When I was pastor of a certain church, a family had an outstanding dog named “Spiff”. He was known throughout the community as very talented and well-trained. Spiff would sit on his hind legs on the stool and pound the piano keys with his paws, howling as loud and as “off key” as he could. It was somewhat excruciating, to say the least. He was well conditioned, and he always got treats when he did it. I would have happily given him more treats not to do it.
Scripture tells us that human beings are different. We go far beyond conditioning. We are not like Pavlov’s dogs at all. The Psalmist says, “We are created a little lower than the angels, and given dominion over the works of God’s Hands.” Some people rise to unbelievable heights in art, music, math, etc. And just think of the possibilities of the future, with flying cars and other advances in technology. Many people are dedicated to the idea of making this planet a better and safer place in which to live and strive.
If you have ever seen the Sistine Chapel’s ceiling in Rome by Michelangelo, you know it’s truly a masterpiece. Or, if you have listened to Pavarotti, or read about Albert Schweitzer or Steve Jobs, you come away with an exalted view of human achievement. The “higher self” gives us hope for the future.
But, lo and behold, there is a “lower self”. That’s where our “favorite sins” are stored. And, that’s where we keep certain personality traits hidden from public view. It’s a dreary place, and sometimes it raises its ugly head, trying to take over the whole person. Sometimes, it succeeds. But, we tend to forget that God is there, too, ready to help us out of the mire.
An American humorist was once asked what he loved most in life. This was his reply: “I love women best, whiskey next, my neighbor next and God hardly at all.” Is it a sin to be drawn to the things of this earth, such as other people, pleasure, material belongings, money, intimacy, comfort and so forth? I don’t think so; it all depends upon our motive and the way we relate to these matters. Do these things have an appeal to us more than God and religious faith? Yes, for the most part; unfortunately, we are told that not putting God first in our feelings is a big “no-no”. This can lead to a guilt trip, and we ask, “What is wrong with me?”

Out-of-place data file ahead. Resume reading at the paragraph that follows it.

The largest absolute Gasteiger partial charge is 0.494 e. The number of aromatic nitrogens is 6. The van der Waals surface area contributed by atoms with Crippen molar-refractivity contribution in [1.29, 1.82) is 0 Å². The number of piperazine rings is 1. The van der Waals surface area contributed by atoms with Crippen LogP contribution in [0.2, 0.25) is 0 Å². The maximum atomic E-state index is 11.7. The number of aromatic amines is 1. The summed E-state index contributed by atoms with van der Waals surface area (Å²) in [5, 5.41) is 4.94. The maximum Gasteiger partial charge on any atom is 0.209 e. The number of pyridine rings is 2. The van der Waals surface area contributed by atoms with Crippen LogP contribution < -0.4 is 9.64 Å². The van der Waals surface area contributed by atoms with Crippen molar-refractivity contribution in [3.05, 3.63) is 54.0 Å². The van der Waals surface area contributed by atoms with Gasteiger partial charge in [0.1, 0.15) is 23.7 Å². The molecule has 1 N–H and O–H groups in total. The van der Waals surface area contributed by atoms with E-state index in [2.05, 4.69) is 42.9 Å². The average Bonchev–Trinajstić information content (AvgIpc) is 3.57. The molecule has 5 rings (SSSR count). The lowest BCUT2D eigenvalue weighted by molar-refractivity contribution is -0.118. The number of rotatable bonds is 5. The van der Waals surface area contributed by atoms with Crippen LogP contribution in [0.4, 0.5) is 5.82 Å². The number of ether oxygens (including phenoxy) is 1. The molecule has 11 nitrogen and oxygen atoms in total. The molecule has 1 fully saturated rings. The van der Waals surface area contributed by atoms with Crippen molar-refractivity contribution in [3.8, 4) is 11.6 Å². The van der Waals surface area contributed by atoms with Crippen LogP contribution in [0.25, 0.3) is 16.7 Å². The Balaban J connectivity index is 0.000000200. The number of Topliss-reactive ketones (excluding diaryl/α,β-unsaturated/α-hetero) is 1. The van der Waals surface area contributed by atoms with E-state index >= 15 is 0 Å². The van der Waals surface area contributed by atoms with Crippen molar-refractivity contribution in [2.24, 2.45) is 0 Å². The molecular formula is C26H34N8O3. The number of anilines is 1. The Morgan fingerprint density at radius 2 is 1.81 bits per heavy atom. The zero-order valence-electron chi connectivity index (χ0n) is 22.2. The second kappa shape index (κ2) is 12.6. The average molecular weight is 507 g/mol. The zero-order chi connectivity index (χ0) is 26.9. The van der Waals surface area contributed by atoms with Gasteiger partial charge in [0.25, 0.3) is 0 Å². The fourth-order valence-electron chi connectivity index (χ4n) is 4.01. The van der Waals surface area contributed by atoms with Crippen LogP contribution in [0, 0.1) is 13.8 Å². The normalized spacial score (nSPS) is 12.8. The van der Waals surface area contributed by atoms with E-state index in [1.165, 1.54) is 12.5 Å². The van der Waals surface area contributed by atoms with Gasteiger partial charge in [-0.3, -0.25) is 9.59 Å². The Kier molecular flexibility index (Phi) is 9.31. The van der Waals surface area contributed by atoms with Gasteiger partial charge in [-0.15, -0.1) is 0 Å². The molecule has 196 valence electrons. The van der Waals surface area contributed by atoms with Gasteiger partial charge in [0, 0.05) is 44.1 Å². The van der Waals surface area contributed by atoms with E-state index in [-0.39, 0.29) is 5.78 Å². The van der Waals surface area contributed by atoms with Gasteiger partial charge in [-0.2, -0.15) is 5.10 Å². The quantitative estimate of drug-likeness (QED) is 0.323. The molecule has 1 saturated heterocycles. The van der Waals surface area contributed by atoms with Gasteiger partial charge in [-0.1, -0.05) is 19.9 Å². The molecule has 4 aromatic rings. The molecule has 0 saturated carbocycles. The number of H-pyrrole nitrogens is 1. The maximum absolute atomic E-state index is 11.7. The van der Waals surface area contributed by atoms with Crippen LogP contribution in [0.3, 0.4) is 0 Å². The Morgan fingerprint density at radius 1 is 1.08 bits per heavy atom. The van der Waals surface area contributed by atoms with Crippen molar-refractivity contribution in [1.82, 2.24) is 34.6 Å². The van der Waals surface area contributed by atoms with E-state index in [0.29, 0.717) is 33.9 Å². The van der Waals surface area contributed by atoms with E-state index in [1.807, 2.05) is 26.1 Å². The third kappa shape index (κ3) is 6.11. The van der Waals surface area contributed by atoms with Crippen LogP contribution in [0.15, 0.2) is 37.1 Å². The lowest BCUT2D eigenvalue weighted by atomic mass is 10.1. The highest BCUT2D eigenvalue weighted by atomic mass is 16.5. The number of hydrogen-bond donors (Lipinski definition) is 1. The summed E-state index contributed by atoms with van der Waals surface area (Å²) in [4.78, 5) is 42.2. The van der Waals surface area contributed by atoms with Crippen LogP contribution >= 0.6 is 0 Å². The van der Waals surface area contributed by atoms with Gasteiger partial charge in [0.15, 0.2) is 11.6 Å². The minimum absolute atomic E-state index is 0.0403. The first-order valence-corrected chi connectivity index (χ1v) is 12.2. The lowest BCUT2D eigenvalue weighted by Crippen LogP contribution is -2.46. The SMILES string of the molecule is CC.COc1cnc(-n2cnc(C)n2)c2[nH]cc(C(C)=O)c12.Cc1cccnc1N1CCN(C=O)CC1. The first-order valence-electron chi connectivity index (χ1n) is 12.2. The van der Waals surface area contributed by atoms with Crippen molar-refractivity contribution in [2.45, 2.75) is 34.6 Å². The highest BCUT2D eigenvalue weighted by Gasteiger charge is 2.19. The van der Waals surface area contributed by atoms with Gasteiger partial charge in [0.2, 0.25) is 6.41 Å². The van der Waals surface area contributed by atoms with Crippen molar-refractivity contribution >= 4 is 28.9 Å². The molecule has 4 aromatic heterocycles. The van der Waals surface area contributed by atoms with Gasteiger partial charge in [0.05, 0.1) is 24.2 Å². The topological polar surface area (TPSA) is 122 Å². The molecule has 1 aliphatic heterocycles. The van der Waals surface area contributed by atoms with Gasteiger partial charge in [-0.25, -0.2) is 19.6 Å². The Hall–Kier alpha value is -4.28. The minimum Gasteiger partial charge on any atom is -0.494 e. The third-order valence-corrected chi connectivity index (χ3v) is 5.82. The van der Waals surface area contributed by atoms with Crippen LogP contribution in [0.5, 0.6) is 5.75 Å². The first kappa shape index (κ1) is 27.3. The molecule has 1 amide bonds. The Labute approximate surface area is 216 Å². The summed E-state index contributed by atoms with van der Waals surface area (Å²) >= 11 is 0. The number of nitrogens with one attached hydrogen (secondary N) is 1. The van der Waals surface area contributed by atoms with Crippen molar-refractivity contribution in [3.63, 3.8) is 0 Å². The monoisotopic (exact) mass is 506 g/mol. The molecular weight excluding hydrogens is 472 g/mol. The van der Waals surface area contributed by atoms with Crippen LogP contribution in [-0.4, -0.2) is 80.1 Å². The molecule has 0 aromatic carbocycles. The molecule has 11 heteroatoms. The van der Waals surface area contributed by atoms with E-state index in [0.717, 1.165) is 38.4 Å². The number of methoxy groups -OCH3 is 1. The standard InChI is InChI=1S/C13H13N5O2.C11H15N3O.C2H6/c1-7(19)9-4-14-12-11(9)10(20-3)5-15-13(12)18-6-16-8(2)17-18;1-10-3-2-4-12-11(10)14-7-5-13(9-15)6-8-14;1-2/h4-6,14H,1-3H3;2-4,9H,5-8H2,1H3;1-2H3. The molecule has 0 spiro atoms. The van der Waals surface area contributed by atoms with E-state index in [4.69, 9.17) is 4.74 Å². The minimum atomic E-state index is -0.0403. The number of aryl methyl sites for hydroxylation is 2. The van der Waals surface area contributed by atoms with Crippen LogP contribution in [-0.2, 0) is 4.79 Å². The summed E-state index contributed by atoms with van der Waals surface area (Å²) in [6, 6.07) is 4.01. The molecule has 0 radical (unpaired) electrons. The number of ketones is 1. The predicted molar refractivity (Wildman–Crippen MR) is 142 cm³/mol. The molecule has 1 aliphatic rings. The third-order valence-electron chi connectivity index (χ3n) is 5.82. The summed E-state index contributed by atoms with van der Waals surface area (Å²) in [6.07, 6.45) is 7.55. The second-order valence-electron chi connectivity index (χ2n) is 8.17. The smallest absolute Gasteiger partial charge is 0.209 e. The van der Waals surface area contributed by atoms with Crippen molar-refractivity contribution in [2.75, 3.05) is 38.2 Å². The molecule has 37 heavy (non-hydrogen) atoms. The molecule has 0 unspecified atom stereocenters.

I believe this is the wrong approach. We don’t have to separate God from everyday life. We can find a deeper spiritual meaning in other people, beautiful things, intimacy, pleasure, money, etc. God is a part of our everyday life, small things included. I don’t even know what “putting God first” means, unless it is related to the things of this earth. Loving my family and helping my neighbor is somehow tied up in our relationship with the Creator God.
Fr. Ron Rolheiser says we need to understand human instinct and human desire at a deeper level. We might begin with St. Augustine’s memorable phrase: “You have made us for yourself, Lord, and our hearts are restless until they rest in you.” When we analyze our natural instincts and natural desires more deeply, we see that all of these are drawing us, persistently and unceasingly, towards God. I don’t understand why we try to separate God from the secular. “In Him, we live and move and have our being.”
As I have mentioned before, God is in our hells as we as our heavens. God helps us, if we let Him, find our way out of the basement of life, where we can listen to the higher self, and rise to better life. And when we do listen to the Higher Self, we begin to take full responsibility for our behavior. We begin to see that life has a better way than we have experienced, and we begin to move toward a greater fulfillment. We don’t have to settle for “basement” living. Everyone can make some improvement.
When I was in my late teens, I renounced religious faith. I went through a brief period of confusion and doubting, and the only thing that seemed real was in the realm of science. But as I became older, and life began to throw me curve balls, I could see that I needed a deeper faith that I had lacked before. Life caves in for all of us sooner or later, and we don’t turn to science for help. “Our help comes from the Lord, who made heaven and earth” (Psalm 121).
So God is not calling us to be “religious”, whatever that means. God is calling us to live the abundant life, to help each other during tough times, to enjoy the gift of our days and nights, and to let the “higher self” lead us throughout our earthly journey where we can love and laugh and forgive and enjoy the ride. Amen.